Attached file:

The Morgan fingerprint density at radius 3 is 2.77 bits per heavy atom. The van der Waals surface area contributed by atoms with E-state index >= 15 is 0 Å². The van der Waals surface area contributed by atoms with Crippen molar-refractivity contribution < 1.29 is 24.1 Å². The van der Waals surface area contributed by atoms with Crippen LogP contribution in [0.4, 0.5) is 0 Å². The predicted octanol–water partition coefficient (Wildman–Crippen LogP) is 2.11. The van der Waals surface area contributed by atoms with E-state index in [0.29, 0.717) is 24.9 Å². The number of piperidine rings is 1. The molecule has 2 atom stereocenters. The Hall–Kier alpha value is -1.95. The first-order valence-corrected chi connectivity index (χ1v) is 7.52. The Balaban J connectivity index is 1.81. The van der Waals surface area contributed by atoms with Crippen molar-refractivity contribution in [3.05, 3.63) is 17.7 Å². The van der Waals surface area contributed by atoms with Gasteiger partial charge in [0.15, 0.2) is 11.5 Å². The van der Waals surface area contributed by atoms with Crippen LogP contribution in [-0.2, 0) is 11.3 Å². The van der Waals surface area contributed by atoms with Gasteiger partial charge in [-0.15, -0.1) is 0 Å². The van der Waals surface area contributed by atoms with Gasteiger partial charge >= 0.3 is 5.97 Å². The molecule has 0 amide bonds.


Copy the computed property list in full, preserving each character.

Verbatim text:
The Morgan fingerprint density at radius 3 is 2.77 bits per heavy atom. The van der Waals surface area contributed by atoms with E-state index >= 15 is 0 Å². The van der Waals surface area contributed by atoms with Crippen molar-refractivity contribution < 1.29 is 24.1 Å². The van der Waals surface area contributed by atoms with Crippen LogP contribution in [0.4, 0.5) is 0 Å². The predicted octanol–water partition coefficient (Wildman–Crippen LogP) is 2.11. The van der Waals surface area contributed by atoms with E-state index in [0.29, 0.717) is 24.9 Å². The number of piperidine rings is 1. The molecule has 2 atom stereocenters. The Hall–Kier alpha value is -1.95. The first-order valence-corrected chi connectivity index (χ1v) is 7.52. The Balaban J connectivity index is 1.81. The van der Waals surface area contributed by atoms with Crippen molar-refractivity contribution in [3.05, 3.63) is 17.7 Å². The van der Waals surface area contributed by atoms with Gasteiger partial charge in [0.15, 0.2) is 11.5 Å². The van der Waals surface area contributed by atoms with Crippen LogP contribution in [-0.2, 0) is 11.3 Å². The van der Waals surface area contributed by atoms with Gasteiger partial charge in [-0.15, -0.1) is 0 Å². The van der Waals surface area contributed by atoms with Gasteiger partial charge >= 0.3 is 5.97 Å². The molecule has 0 amide bonds.